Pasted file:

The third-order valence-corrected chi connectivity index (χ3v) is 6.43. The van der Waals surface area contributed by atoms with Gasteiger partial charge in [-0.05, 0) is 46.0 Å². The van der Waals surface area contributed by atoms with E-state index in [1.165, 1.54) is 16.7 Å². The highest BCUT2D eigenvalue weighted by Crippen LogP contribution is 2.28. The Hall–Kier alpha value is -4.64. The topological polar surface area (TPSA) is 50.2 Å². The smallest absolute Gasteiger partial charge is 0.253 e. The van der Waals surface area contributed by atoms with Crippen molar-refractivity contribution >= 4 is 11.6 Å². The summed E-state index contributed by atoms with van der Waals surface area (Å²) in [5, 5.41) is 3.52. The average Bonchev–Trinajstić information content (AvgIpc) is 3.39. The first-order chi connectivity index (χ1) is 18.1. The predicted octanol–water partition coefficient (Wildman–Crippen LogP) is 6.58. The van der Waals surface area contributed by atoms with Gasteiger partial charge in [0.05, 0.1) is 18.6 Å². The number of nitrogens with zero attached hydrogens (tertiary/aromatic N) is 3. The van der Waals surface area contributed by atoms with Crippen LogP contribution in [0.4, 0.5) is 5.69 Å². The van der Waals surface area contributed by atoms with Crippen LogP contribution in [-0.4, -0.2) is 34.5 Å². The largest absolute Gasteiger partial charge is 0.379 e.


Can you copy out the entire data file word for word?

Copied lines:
The third-order valence-corrected chi connectivity index (χ3v) is 6.43. The van der Waals surface area contributed by atoms with Gasteiger partial charge in [-0.05, 0) is 46.0 Å². The van der Waals surface area contributed by atoms with E-state index in [1.165, 1.54) is 16.7 Å². The highest BCUT2D eigenvalue weighted by Crippen LogP contribution is 2.28. The Hall–Kier alpha value is -4.64. The topological polar surface area (TPSA) is 50.2 Å². The smallest absolute Gasteiger partial charge is 0.253 e. The van der Waals surface area contributed by atoms with Crippen molar-refractivity contribution >= 4 is 11.6 Å². The summed E-state index contributed by atoms with van der Waals surface area (Å²) in [5, 5.41) is 3.52. The average Bonchev–Trinajstić information content (AvgIpc) is 3.39. The first-order chi connectivity index (χ1) is 18.1. The predicted octanol–water partition coefficient (Wildman–Crippen LogP) is 6.58. The van der Waals surface area contributed by atoms with Gasteiger partial charge in [0.05, 0.1) is 18.6 Å². The number of nitrogens with zero attached hydrogens (tertiary/aromatic N) is 3. The van der Waals surface area contributed by atoms with Crippen LogP contribution in [0.4, 0.5) is 5.69 Å². The van der Waals surface area contributed by atoms with Crippen LogP contribution in [-0.4, -0.2) is 34.5 Å². The largest absolute Gasteiger partial charge is 0.379 e.